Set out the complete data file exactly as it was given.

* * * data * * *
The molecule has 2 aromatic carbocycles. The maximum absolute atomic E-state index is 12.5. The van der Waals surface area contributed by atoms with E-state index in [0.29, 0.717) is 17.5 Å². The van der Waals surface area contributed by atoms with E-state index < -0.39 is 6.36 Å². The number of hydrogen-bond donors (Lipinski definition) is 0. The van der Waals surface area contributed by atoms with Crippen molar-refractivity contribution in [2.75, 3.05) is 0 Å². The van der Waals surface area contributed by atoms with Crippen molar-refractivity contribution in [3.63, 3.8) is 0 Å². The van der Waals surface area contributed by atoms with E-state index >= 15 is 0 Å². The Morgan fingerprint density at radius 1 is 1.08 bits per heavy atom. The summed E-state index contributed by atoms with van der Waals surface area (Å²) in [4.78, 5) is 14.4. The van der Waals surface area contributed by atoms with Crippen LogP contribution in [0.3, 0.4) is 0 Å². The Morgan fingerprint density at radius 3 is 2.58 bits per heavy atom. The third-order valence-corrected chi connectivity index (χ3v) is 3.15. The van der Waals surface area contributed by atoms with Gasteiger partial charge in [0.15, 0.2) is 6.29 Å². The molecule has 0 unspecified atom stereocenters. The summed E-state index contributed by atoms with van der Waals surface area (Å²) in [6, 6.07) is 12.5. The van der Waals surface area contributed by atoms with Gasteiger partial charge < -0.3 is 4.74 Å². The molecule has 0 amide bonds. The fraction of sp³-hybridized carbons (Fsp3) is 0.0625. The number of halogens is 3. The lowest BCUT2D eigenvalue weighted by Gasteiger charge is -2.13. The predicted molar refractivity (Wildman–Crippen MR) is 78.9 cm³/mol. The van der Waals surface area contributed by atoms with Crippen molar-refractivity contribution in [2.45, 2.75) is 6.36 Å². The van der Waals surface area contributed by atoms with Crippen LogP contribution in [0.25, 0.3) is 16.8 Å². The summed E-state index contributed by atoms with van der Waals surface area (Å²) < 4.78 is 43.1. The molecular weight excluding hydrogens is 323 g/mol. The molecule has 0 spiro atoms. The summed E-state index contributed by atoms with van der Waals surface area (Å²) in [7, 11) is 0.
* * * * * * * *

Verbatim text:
The molecule has 2 aromatic carbocycles. The maximum absolute atomic E-state index is 12.5. The van der Waals surface area contributed by atoms with E-state index in [0.29, 0.717) is 17.5 Å². The van der Waals surface area contributed by atoms with E-state index < -0.39 is 6.36 Å². The number of hydrogen-bond donors (Lipinski definition) is 0. The van der Waals surface area contributed by atoms with Crippen molar-refractivity contribution in [2.75, 3.05) is 0 Å². The van der Waals surface area contributed by atoms with Crippen molar-refractivity contribution in [3.63, 3.8) is 0 Å². The van der Waals surface area contributed by atoms with E-state index >= 15 is 0 Å². The Morgan fingerprint density at radius 1 is 1.08 bits per heavy atom. The summed E-state index contributed by atoms with van der Waals surface area (Å²) in [4.78, 5) is 14.4. The van der Waals surface area contributed by atoms with Crippen LogP contribution in [0.3, 0.4) is 0 Å². The Morgan fingerprint density at radius 3 is 2.58 bits per heavy atom. The third-order valence-corrected chi connectivity index (χ3v) is 3.15. The van der Waals surface area contributed by atoms with Gasteiger partial charge in [0.15, 0.2) is 6.29 Å². The molecule has 0 unspecified atom stereocenters. The summed E-state index contributed by atoms with van der Waals surface area (Å²) in [6, 6.07) is 12.5. The van der Waals surface area contributed by atoms with Gasteiger partial charge < -0.3 is 4.74 Å². The molecule has 0 amide bonds. The fraction of sp³-hybridized carbons (Fsp3) is 0.0625. The number of halogens is 3. The lowest BCUT2D eigenvalue weighted by Gasteiger charge is -2.13. The predicted molar refractivity (Wildman–Crippen MR) is 78.9 cm³/mol. The van der Waals surface area contributed by atoms with Crippen molar-refractivity contribution in [2.45, 2.75) is 6.36 Å². The van der Waals surface area contributed by atoms with Crippen LogP contribution in [0.25, 0.3) is 16.8 Å². The summed E-state index contributed by atoms with van der Waals surface area (Å²) < 4.78 is 43.1. The molecular weight excluding hydrogens is 323 g/mol. The molecule has 0 spiro atoms. The summed E-state index contributed by atoms with van der Waals surface area (Å²) in [7, 11) is 0.